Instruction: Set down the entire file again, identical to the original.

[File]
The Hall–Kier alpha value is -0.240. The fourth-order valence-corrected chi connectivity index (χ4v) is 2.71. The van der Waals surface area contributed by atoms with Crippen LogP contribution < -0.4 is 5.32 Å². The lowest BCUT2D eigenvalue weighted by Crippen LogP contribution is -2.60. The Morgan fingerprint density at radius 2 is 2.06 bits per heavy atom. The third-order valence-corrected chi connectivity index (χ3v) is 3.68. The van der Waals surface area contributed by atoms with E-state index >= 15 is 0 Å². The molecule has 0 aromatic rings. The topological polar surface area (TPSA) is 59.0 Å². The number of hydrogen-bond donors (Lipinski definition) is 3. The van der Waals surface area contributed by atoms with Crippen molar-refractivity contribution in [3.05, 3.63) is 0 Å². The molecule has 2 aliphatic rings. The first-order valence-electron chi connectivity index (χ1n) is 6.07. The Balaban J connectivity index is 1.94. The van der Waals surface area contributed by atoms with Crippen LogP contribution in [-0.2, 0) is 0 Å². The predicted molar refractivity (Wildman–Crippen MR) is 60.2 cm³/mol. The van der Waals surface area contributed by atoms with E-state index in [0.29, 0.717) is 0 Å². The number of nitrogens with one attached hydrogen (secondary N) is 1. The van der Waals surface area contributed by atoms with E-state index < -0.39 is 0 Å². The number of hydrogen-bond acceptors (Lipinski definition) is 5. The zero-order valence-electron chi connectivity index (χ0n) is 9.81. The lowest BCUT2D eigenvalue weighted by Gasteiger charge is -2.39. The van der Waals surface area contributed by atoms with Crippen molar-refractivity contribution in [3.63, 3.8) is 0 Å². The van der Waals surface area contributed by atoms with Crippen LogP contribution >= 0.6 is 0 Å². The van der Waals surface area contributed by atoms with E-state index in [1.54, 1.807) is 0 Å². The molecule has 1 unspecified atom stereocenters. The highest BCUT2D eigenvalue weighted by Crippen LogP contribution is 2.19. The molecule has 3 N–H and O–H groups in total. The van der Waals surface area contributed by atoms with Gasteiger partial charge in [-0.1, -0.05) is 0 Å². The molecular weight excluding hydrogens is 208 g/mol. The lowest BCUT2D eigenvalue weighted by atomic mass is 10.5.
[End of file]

The Hall–Kier alpha value is -0.240. The fourth-order valence-corrected chi connectivity index (χ4v) is 2.71. The van der Waals surface area contributed by atoms with Crippen LogP contribution < -0.4 is 5.32 Å². The lowest BCUT2D eigenvalue weighted by Crippen LogP contribution is -2.60. The Morgan fingerprint density at radius 2 is 2.06 bits per heavy atom. The third-order valence-corrected chi connectivity index (χ3v) is 3.68. The van der Waals surface area contributed by atoms with E-state index >= 15 is 0 Å². The molecule has 0 aromatic rings. The topological polar surface area (TPSA) is 59.0 Å². The number of hydrogen-bond donors (Lipinski definition) is 3. The van der Waals surface area contributed by atoms with Crippen molar-refractivity contribution in [3.05, 3.63) is 0 Å². The molecule has 2 aliphatic rings. The first-order valence-electron chi connectivity index (χ1n) is 6.07. The Balaban J connectivity index is 1.94. The van der Waals surface area contributed by atoms with Crippen LogP contribution in [-0.2, 0) is 0 Å². The predicted molar refractivity (Wildman–Crippen MR) is 60.2 cm³/mol. The van der Waals surface area contributed by atoms with E-state index in [0.29, 0.717) is 0 Å². The number of nitrogens with one attached hydrogen (secondary N) is 1. The van der Waals surface area contributed by atoms with E-state index < -0.39 is 0 Å². The number of hydrogen-bond acceptors (Lipinski definition) is 5. The zero-order valence-electron chi connectivity index (χ0n) is 9.81. The lowest BCUT2D eigenvalue weighted by Gasteiger charge is -2.39. The van der Waals surface area contributed by atoms with Crippen molar-refractivity contribution in [3.63, 3.8) is 0 Å². The van der Waals surface area contributed by atoms with Crippen LogP contribution >= 0.6 is 0 Å². The van der Waals surface area contributed by atoms with E-state index in [1.54, 1.807) is 0 Å². The molecule has 1 unspecified atom stereocenters. The highest BCUT2D eigenvalue weighted by Crippen LogP contribution is 2.19. The molecule has 3 N–H and O–H groups in total. The van der Waals surface area contributed by atoms with Gasteiger partial charge in [-0.1, -0.05) is 0 Å². The molecular weight excluding hydrogens is 208 g/mol. The lowest BCUT2D eigenvalue weighted by atomic mass is 10.5.